Look, I’m not saying I can or ever will be able to wrap my head around all of the ways SNAP affects our economy–and I believe in avoiding the “when helping hurts” pitfall, especially when it comes to government assistance–but ultimately I support SNAP, on a moral basis, as a necessary institution in our society. Most of us are aware that poverty is the real issue here, but how do we fix that? Through education. There is a cacophony of rhetoric floating around regarding education these days, related to real, systemic issues, but I think people are still generally in favor of public education and willingly, if somewhat begrudgingly, pay tax dollars to support it. I consider SNAP a weapon in the fight against poverty, just like education. If we’re not sure about the adults, let’s at least agree about the children, caught in the middle: if SNAP helps a kid eat, so he or she can go to school and make it through the education system to a better life, it is fulfilling its purpose. And that’s what I see.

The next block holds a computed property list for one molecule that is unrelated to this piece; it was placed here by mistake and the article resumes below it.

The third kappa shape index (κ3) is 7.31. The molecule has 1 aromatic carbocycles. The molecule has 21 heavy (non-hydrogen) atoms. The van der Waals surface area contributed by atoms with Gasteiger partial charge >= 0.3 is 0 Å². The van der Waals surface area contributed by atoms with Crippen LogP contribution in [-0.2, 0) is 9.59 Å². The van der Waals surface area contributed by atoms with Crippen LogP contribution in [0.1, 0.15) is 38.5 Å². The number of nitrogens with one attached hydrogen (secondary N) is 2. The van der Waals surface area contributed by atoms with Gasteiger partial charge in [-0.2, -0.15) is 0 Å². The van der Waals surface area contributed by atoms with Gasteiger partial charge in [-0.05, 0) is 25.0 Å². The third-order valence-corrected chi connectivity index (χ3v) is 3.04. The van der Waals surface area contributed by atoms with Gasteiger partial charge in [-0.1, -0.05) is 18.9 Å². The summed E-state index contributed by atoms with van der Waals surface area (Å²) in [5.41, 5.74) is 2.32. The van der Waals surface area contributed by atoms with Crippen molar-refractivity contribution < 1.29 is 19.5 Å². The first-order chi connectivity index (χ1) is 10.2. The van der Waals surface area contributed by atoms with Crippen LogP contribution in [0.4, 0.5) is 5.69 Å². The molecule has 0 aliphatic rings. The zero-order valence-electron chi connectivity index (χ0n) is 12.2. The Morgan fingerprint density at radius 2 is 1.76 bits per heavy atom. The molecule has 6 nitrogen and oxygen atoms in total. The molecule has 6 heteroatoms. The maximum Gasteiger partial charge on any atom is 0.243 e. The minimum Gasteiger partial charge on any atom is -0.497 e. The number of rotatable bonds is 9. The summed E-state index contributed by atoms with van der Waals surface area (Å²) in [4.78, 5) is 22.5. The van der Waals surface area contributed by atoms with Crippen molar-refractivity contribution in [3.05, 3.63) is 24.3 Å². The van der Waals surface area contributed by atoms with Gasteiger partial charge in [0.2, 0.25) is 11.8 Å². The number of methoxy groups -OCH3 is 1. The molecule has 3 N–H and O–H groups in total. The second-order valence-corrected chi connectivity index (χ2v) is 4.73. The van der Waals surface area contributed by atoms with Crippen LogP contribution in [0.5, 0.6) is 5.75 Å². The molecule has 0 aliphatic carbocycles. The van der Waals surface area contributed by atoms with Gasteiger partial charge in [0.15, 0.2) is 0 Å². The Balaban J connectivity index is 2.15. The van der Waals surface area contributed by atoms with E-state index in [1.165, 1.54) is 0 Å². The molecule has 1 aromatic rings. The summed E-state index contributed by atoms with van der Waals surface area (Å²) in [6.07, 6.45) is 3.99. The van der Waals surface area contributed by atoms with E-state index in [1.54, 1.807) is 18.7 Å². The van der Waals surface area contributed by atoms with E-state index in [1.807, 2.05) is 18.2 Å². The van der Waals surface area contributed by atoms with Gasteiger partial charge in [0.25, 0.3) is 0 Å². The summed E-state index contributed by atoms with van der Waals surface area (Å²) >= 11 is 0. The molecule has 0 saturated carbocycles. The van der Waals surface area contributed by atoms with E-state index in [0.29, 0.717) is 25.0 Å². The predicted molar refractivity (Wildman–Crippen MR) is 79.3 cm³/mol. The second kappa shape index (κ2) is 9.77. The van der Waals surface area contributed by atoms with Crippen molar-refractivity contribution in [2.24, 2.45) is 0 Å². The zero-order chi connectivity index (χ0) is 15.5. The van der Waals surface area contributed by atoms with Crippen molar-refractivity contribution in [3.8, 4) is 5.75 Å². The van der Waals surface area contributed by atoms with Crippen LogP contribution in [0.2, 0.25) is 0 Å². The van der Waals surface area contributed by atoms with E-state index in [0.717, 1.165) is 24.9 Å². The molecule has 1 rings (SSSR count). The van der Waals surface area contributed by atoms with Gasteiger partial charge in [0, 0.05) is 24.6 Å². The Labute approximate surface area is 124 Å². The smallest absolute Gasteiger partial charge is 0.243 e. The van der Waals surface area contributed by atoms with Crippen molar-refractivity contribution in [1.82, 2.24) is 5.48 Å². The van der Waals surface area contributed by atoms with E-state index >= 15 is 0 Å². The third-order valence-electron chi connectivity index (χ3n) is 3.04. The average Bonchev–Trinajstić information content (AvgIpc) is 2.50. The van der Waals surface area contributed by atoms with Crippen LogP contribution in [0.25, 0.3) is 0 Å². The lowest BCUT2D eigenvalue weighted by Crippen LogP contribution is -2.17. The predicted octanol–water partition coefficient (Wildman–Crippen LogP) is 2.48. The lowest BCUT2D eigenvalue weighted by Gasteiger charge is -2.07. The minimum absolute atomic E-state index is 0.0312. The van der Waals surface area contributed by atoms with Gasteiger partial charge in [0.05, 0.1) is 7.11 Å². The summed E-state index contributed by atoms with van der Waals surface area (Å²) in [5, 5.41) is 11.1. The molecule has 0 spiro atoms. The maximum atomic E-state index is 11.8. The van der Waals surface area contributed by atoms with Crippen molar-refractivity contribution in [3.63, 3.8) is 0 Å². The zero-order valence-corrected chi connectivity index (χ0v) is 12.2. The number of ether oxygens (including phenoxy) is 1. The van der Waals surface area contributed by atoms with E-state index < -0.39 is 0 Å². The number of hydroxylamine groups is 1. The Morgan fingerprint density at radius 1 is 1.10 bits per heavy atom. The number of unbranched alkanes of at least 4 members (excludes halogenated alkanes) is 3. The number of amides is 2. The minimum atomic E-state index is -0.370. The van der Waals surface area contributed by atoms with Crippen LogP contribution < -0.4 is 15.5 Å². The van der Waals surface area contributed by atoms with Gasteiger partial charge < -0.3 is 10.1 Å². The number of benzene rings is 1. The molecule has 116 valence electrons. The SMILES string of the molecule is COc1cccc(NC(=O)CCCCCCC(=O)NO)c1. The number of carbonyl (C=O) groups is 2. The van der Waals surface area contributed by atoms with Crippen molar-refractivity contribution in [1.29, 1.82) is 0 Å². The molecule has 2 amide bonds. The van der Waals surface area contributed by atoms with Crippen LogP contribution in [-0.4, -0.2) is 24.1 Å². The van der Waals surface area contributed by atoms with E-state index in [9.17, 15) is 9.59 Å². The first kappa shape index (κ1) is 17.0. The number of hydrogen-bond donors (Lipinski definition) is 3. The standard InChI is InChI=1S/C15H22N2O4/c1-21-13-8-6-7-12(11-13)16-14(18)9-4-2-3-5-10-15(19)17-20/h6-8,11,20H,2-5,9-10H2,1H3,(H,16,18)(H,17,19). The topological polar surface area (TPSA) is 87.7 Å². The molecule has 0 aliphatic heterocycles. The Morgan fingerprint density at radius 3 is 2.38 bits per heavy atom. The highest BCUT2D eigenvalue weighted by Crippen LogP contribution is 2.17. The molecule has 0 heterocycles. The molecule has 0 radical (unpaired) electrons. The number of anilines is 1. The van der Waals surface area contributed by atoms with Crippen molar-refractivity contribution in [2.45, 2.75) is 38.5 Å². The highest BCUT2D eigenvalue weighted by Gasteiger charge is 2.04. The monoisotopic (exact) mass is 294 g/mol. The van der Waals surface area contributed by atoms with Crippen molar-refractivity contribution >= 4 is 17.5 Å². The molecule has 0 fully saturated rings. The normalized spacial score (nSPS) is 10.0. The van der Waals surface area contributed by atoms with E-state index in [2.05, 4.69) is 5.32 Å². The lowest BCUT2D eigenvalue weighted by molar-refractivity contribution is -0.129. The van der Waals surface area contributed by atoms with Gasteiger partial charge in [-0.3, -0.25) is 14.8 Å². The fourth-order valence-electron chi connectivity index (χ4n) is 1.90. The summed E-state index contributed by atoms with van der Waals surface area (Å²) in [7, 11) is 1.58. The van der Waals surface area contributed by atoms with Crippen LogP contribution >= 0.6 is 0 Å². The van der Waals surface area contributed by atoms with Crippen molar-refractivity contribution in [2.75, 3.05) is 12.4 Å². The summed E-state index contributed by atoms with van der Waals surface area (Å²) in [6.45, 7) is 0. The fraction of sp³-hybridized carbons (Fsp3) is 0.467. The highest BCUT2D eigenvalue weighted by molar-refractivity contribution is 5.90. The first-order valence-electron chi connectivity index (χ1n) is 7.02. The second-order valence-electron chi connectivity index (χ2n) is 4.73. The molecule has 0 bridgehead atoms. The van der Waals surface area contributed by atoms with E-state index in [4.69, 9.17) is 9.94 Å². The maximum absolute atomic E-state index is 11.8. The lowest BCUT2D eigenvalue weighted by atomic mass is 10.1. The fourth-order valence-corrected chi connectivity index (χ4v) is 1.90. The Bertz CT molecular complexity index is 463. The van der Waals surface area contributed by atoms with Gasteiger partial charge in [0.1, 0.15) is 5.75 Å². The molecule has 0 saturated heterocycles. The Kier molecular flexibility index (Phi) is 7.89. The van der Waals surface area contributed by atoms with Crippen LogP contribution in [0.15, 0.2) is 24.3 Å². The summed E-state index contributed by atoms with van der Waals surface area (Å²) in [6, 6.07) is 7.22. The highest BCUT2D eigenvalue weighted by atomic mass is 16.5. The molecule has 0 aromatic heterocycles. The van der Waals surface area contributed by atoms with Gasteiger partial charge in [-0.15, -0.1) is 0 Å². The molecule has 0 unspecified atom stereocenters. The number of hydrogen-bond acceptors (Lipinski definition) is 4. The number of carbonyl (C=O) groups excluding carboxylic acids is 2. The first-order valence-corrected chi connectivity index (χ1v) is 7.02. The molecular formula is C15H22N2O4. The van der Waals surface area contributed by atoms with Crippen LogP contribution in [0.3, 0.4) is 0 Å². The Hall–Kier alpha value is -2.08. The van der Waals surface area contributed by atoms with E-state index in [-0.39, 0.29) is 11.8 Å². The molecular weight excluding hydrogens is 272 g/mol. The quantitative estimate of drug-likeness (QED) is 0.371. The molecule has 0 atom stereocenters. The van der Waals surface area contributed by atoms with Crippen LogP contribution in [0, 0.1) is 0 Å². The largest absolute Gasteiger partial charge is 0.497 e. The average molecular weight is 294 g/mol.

Nationwide, 80% of children are eligible–below 185% of the federal poverty level (FPL)–for SNAP and other nutrition programs and 45% of SNAP recipients are children: those are statistics we shouldn’t ignore (Feeding America).
Where are we, as a people, if we do not help each other not only survive, but thrive?
Please refrain from snap judgments and don’t accept vague generalizations as fact.
We deserve more from our legislators and they deserve more from us.
Since I work at a food bank, I’m often writing thank you letters. I always include a personal note and this is one of my favorite lines: each pound counts; each life matters.
I’ll leave you with that sentiment.
Disclaimer: The views, beliefs and opinions expressed in this article are my own and should not be misconstrued as the official policy or position of my previous employer.
Follow-up: If you liked this piece, you might be interested in FRAC’s most recent release–the How Hungry is America? report–which ranks Oklahoma 12th in food hardship. To take action, sign this SNAP petition. And really, you have power in your pocket: tweet at your legislators if they can’t visit with you or take your call.
Related reading: The Washington Post wrote about the double-standard of making the poor prove they’re worthy of government benefits.